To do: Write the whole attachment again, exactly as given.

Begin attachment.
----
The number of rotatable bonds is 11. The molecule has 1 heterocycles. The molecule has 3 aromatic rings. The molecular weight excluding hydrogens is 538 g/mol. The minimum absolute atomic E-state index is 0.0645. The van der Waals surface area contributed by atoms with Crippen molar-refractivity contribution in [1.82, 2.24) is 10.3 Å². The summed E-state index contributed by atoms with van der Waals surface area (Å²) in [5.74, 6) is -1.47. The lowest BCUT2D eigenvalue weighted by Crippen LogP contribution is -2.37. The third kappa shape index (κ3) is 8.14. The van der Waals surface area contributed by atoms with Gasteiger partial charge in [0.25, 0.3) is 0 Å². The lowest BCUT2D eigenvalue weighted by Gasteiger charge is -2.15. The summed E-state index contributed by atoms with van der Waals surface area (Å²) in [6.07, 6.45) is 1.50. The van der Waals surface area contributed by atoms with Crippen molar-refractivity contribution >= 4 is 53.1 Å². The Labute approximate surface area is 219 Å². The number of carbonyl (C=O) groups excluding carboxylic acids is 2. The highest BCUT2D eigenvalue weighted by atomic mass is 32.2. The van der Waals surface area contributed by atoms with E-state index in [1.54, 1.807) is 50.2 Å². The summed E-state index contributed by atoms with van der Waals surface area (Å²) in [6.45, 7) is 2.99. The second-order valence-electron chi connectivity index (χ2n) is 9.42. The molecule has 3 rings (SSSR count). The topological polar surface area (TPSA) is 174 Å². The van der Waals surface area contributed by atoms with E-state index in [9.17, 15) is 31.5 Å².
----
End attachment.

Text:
The number of rotatable bonds is 11. The molecule has 1 heterocycles. The molecule has 3 aromatic rings. The molecular weight excluding hydrogens is 538 g/mol. The minimum absolute atomic E-state index is 0.0645. The van der Waals surface area contributed by atoms with Crippen molar-refractivity contribution in [1.82, 2.24) is 10.3 Å². The summed E-state index contributed by atoms with van der Waals surface area (Å²) in [5.74, 6) is -1.47. The lowest BCUT2D eigenvalue weighted by Crippen LogP contribution is -2.37. The third kappa shape index (κ3) is 8.14. The van der Waals surface area contributed by atoms with Gasteiger partial charge in [0.25, 0.3) is 0 Å². The lowest BCUT2D eigenvalue weighted by Gasteiger charge is -2.15. The summed E-state index contributed by atoms with van der Waals surface area (Å²) in [6.07, 6.45) is 1.50. The van der Waals surface area contributed by atoms with Crippen molar-refractivity contribution >= 4 is 53.1 Å². The Labute approximate surface area is 219 Å². The number of carbonyl (C=O) groups excluding carboxylic acids is 2. The highest BCUT2D eigenvalue weighted by atomic mass is 32.2. The van der Waals surface area contributed by atoms with E-state index in [1.54, 1.807) is 50.2 Å². The summed E-state index contributed by atoms with van der Waals surface area (Å²) in [6.45, 7) is 2.99. The second-order valence-electron chi connectivity index (χ2n) is 9.42. The molecule has 3 rings (SSSR count). The topological polar surface area (TPSA) is 174 Å². The van der Waals surface area contributed by atoms with E-state index in [9.17, 15) is 31.5 Å².